WROCLAW, POLAND — With her right hand on her hip, Agata Zubel stood in front of a large black music stand, listening intently to the conversation between the members of eighth blackbird, a six-piece Chicago-based ensemble working on the contemporary classical piece “Madrigal,” by the French composer Christophe Bertrand. Read more

OXFORD, England — Dressed in shorts with tights and sneakers, her brown hair pulled back, Charlotte Lynch looked like any other 25-year-old graduate student when she stepped to the podium in front of the eight-piece string orchestra. Read more

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LONDON– The Common Linnets were the surprise hit of this year’s Eurovision song contest, a competition usually swept by pop tunes. With viewers from all over Europe texting and phoning to cast their vote, Dutch country artists Ilse DeLange and Waylon brought the house down and came in second with “Calm After the Storm.” Their duet, with its slide guitars and heart-tugging harmonies, has since become a top-10 hit across the continent, and the band is in negotiations with a major U.S. country-music label. “In Europe, when you say you do country music, it used to not be cool,” says Ms. DeLange, who sports very Dolly Parton-like dimples, “but it is becoming much more mainstream.” Read more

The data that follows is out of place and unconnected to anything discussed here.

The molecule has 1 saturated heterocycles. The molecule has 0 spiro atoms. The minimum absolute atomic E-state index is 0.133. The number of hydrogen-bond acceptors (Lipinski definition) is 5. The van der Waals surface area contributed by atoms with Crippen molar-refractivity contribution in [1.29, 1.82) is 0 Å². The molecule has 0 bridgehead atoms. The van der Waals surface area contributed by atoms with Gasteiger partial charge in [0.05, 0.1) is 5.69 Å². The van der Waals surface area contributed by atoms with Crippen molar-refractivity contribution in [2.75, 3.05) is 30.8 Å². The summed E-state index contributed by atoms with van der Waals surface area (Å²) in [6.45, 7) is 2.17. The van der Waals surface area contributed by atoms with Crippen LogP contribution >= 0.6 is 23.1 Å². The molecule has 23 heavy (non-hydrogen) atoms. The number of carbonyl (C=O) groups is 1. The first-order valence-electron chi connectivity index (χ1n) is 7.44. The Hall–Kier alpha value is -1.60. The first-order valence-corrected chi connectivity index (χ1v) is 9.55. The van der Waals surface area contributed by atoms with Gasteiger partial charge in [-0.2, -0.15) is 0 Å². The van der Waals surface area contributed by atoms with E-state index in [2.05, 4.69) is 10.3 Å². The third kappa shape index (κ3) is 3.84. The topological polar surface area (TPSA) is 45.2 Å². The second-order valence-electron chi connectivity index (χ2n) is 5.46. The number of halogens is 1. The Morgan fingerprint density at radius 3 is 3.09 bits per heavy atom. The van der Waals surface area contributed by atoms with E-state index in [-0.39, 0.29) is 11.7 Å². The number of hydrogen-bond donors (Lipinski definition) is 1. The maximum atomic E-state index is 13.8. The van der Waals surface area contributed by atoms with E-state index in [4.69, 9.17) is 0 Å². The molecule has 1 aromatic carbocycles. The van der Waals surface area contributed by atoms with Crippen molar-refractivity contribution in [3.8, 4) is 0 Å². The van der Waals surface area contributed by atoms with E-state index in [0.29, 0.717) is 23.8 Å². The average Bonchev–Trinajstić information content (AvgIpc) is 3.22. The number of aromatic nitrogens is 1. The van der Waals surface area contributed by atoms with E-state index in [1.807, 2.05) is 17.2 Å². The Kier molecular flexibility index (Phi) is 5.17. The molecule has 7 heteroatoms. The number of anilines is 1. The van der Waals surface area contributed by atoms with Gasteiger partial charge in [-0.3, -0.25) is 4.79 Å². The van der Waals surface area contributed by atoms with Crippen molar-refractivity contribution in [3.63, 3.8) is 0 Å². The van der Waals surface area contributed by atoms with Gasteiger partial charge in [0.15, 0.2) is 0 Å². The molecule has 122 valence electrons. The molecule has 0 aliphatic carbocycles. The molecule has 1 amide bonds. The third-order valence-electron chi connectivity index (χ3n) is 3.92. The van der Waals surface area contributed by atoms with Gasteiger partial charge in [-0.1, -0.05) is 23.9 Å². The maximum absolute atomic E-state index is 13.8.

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BELFAST, NORTHERN IRELAND— A Plastic Rose, whose debut album is being released this month, already has the presence of a band that will feel at home on a stadium tour. The band members gained experience this year opening a few shows for Snow Patrol (three of their five members are from Northern Ireland), and at a recent small gig at Belfast’s Oh Yeah Music Centre, the crowd went wild for songs like “Oceans” and “Kids Don’t Behave Like This.” Also on the bill that evening were two other talented, yet wildly diverse bands: the spunky, quirky Wonder Villains and the melodic Pretty Child Backfire, both of which have devoted followings. Read more

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By Ginanne Brownell
LONDON, United Kingdom — Compared to the 1988 Viennese premiere of Thomas Bernhard’s “Heldenplatz,” the opening of the play last week at London’s Arcola Theatre was a muted affair. There was both intense applause and intense conversation afterward, but no police presence, no protesters, nor any politicians calling for the play to be banned. Read more